Every newborn needs to get vitamin K by injection. The benefits of vitamin K are to help the blood clotting process and prevent bleeding that can occur in babies.
Newborns have very little amount of vitamin K in their bodies. Though vitamin K is needed in the process of blood clotting. That is why babies who are deficient in vitamin K are prone to bleeding. If not prevented, this condition can harm the baby.
One of the causes of low levels of vitamin K in a newborn’s body is the undeveloped good bacteria that produce vitamin K in the baby’s intestines. In addition, this condition also occurs due to the intake of vitamin K that is not absorbed properly by the placenta when the baby is in the womb.
Lack of vitamin K in the body can trigger the appearance of extensive bruising just because of a minor injury. Not only that, vitamin K deficiency can also cause small wounds to continue to bleed.
To meet the needs of vitamin K, newborns are usually given vitamin K injections. After they get older, vitamin K can be obtained from bacteria in the intestines and foods consumed daily, such as spinach, broccoli, soybeans, meat, eggs, liver, and fish.
Benefits of Vitamin K in Newborns
The benefits of vitamin K for newborns is to prevent bleeding in various organs of the body, such as the brain, stomach, and intestines. Bleeding due to vitamin K deficiency is called Vitamin K deficiency bleeding (VKDB).
The baby’s risk of developing VKDB will be higher if he has certain medical conditions, such as biliary atresia, hepatitis, chronic diarrhea, and trypsin deficiency. This risk does not only occur in the first days since the baby’s birth, but until the baby can consume solid food or at the age of 6 months.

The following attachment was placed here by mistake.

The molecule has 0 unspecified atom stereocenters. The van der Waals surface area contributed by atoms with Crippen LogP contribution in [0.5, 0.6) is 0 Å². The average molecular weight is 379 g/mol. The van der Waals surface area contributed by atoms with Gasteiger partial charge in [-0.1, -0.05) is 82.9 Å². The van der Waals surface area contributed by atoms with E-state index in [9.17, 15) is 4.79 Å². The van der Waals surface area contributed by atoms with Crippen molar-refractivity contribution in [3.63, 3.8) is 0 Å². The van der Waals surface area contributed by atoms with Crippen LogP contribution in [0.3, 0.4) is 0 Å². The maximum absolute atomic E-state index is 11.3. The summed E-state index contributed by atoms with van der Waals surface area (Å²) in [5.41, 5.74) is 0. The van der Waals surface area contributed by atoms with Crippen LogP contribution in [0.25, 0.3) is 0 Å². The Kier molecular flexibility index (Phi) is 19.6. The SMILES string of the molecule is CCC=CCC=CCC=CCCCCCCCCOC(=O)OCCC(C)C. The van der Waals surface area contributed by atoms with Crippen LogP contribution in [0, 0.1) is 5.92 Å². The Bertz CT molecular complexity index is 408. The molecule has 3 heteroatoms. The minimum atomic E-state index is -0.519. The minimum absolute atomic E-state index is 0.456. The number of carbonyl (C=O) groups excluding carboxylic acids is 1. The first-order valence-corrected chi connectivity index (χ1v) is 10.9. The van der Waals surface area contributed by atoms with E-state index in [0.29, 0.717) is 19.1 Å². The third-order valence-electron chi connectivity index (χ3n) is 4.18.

If the bleeding occurs in part of the brain, the baby is at risk for permanent brain damage. In addition to the brain, the baby can also experience bleeding in other body parts, such as the gastrointestinal tract, nose (nosebleeds), to the umbilical cord.
Babies who bleed heavily often need blood transfusions or even have surgery.
How to Meet the Needs of Vitamin K in Newborns
Bleeding due to vitamin K deficiency can be prevented easily. The trick is to give an injection of vitamin K into the thigh muscles of the baby immediately after he is born.
Sometimes the injection of vitamin K can be delayed up to 6 hours after the baby is born so that the mother can initiate early breastfeeding first. Once injected, most of the vitamin K is stored in the liver and used in the blood clotting process.
Giving vitamin K can be done in other ways, namely dripping vitamin K supplements in the form of drops. However, its absorption is less good when compared to vitamin K given by injection.
Therefore, by far the most common administration of vitamin K to newborns is by injection.
In addition to injections, vitamin K intake in newborns can also be obtained from breast milk. Busui can provide exclusive breastfeeding to meet the vitamin K needs of the little one, even though the amount of vitamin K contained in breast milk is only small.
Just like adults, babies may experience pain at the injection site. To relieve the pain that your baby feels during the injection, ask your doctor or midwife to give the injection while the baby is breastfeeding.
Vitamin K has been shown to be safe and essential for newborns. If you have questions about the administration and benefits of vitamin K, consult your doctor again for further explanation.